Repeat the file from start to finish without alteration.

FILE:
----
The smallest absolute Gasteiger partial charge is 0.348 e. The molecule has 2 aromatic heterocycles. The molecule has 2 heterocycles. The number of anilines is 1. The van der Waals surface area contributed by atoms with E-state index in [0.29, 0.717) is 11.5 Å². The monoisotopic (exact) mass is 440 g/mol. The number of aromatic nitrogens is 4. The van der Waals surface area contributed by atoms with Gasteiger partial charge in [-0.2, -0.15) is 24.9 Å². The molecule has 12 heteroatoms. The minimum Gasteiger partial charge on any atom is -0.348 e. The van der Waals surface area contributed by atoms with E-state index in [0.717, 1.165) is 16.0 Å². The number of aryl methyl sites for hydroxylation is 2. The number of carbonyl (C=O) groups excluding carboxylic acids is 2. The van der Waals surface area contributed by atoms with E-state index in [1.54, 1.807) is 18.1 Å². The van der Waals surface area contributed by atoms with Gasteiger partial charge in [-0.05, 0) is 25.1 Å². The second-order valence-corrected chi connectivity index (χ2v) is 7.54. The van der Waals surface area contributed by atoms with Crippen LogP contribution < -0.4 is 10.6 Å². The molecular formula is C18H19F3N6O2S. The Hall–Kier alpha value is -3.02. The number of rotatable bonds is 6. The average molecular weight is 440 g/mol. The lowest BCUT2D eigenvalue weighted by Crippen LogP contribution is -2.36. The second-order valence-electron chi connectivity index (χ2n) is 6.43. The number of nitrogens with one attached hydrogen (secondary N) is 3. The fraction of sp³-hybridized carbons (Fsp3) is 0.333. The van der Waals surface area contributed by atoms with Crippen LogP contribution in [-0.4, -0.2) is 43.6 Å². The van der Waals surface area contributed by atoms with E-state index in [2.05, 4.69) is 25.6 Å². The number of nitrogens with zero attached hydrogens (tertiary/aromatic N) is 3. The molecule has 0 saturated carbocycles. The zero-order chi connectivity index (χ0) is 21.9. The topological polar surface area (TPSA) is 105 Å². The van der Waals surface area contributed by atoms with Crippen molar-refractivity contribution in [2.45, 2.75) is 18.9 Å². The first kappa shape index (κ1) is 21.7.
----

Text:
The smallest absolute Gasteiger partial charge is 0.348 e. The molecule has 2 aromatic heterocycles. The molecule has 2 heterocycles. The number of anilines is 1. The van der Waals surface area contributed by atoms with E-state index in [0.29, 0.717) is 11.5 Å². The monoisotopic (exact) mass is 440 g/mol. The number of aromatic nitrogens is 4. The van der Waals surface area contributed by atoms with Gasteiger partial charge in [-0.2, -0.15) is 24.9 Å². The molecule has 12 heteroatoms. The minimum Gasteiger partial charge on any atom is -0.348 e. The van der Waals surface area contributed by atoms with E-state index in [0.717, 1.165) is 16.0 Å². The number of aryl methyl sites for hydroxylation is 2. The number of carbonyl (C=O) groups excluding carboxylic acids is 2. The van der Waals surface area contributed by atoms with E-state index in [1.54, 1.807) is 18.1 Å². The van der Waals surface area contributed by atoms with Gasteiger partial charge in [-0.05, 0) is 25.1 Å². The second-order valence-corrected chi connectivity index (χ2v) is 7.54. The van der Waals surface area contributed by atoms with Crippen LogP contribution < -0.4 is 10.6 Å². The molecular formula is C18H19F3N6O2S. The Hall–Kier alpha value is -3.02. The number of rotatable bonds is 6. The average molecular weight is 440 g/mol. The lowest BCUT2D eigenvalue weighted by Crippen LogP contribution is -2.36. The second-order valence-electron chi connectivity index (χ2n) is 6.43. The number of nitrogens with one attached hydrogen (secondary N) is 3. The fraction of sp³-hybridized carbons (Fsp3) is 0.333. The van der Waals surface area contributed by atoms with Crippen LogP contribution in [-0.4, -0.2) is 43.6 Å². The van der Waals surface area contributed by atoms with E-state index in [2.05, 4.69) is 25.6 Å². The number of nitrogens with zero attached hydrogens (tertiary/aromatic N) is 3. The molecule has 0 saturated carbocycles. The zero-order chi connectivity index (χ0) is 21.9. The topological polar surface area (TPSA) is 105 Å². The van der Waals surface area contributed by atoms with Crippen molar-refractivity contribution in [2.45, 2.75) is 18.9 Å². The first kappa shape index (κ1) is 21.7.